...Carolina v. Adams, 354 S.E.2d 338, 343 (N.C. Ct. App. 1987); Ohio v. Wilcox, 436 N.E.2d 523, 533 (Ohio 1981); South Carolina v. Santiago, 634 S.E.2d 23, 163 (S.C. Ct. App. 2006); Tennessee v. Grose, 982 S.W.2d 349, 353 (Tenn. Crim. App. 1997); Davis v. Texas, 313 S.W.3d 317, 328 (Tex. Crim.......
  • State v. Washington, Appellate Case No. 2015-002668
    • United States
    • Court of Appeals of South Carolina
    • August 8, 2018
    ...S.E.2d 465, 469 (2008). "A self-defense charge is not required unless the evidence supports it." State v. Santiago , 370 S.C. 153, 159, 634 S.E.2d 23, 26 (Ct. App. 2006). To warrant reversal, a trial court’s refusal to give a requested jury charge must be both erroneous and prejudicial to t......
  • State v. Jackson, No. 4554.
    • United States
    • Court of Appeals of South Carolina
    • June 2, 2009
    ...Generally, the failure to make a proffer of excluded evidence will preclude review on appeal. State v. Santiago, 370 S.C. 153, 163, 634 S.E.2d 23, 29 (Ct.App.2006) (holding a proffer of testimony is required to preserve the issue of whether testimony was properly excluded by the trial judge......
  • Request a trial to view additional results
67 cases
  • Lancaster v. Metrish, No. 10–2112.
    • United States
    • United States Courts of Appeals. United States Court of Appeals (6th Circuit)
    • August 27, 2012
    ...200, 354 S.E.2d 338, 343 (1987); Ohio v. Wilcox, 70 Ohio St.2d 182, 436 N.E.2d 523, 533 (1982); South Carolina v. Santiago, 370 S.C. 153, 634 S.E.2d 23, 28–29 (App.2006); Tennessee v. Grose, 982 S.W.2d 349, 353 (Tenn.Crim.App.1997); Davis v. Texas, 313 S.W.3d 317, 328 (Tex.Crim.App.2010); K......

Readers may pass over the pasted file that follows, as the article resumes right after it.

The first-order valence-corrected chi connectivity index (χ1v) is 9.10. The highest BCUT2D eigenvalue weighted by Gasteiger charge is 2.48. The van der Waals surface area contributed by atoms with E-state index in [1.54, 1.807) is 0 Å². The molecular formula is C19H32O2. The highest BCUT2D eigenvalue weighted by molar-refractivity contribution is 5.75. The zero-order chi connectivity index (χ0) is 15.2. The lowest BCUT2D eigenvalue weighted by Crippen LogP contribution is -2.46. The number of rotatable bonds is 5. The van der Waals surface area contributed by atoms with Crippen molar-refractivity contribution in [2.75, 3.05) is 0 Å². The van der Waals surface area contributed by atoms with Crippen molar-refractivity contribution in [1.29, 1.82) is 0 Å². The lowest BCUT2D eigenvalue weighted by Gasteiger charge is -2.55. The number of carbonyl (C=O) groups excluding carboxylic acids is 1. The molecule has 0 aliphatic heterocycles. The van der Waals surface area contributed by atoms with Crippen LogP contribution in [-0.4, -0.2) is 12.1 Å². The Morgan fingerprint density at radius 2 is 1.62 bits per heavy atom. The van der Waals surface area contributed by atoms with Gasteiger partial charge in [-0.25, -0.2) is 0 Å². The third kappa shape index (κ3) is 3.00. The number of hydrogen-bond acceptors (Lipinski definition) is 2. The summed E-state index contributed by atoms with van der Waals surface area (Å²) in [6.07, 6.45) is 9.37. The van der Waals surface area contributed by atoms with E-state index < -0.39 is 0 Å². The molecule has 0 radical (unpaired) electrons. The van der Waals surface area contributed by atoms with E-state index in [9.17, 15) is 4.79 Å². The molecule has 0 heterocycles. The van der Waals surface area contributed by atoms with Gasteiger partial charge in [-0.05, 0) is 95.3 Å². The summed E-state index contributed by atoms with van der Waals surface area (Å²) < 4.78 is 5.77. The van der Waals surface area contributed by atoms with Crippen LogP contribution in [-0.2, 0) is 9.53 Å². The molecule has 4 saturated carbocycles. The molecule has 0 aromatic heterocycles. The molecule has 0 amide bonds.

• Lancaster v. Metrish, No. 10-2112
    • United States
    • United States Courts of Appeals. United States Court of Appeals (6th Circuit)
    • June 29, 2012
    ...Carolina v. Adams, 354 S.E.2d 338, 343 (N.C. Ct. App. 1987); Ohio v. Wilcox, 436 N.E.2d 523, 533 (Ohio 1981); South Carolina v. Santiago, 634 S.E.2d 23, 163 (S.C. Ct. App. 2006); Tennessee v. Grose, 982 S.W.2d 349, 353 (Tenn. Crim. App. 1997); Davis v. Texas, 313 S.W.3d 317, 328 (Tex. Crim.......
  • State v. Washington, Appellate Case No. 2015-002668
    • United States
    • Court of Appeals of South Carolina
    • August 8, 2018
    ...S.E.2d 465, 469 (2008). "A self-defense charge is not required unless the evidence supports it." State v. Santiago , 370 S.C. 153, 159, 634 S.E.2d 23, 26 (Ct. App. 2006). To warrant reversal, a trial court’s refusal to give a requested jury charge must be both erroneous and prejudicial to t......
  • State v. Jackson, No. 4554.
    • United States
    • Court of Appeals of South Carolina
    • June 2, 2009
    ...Generally, the failure to make a proffer of excluded evidence will preclude review on appeal. State v. Santiago, 370 S.C. 153, 163, 634 S.E.2d 23, 29 (Ct.App.2006) (holding a proffer of testimony is required to preserve the issue of whether testimony was properly excluded by the trial judge......
  • Request a trial to view additional results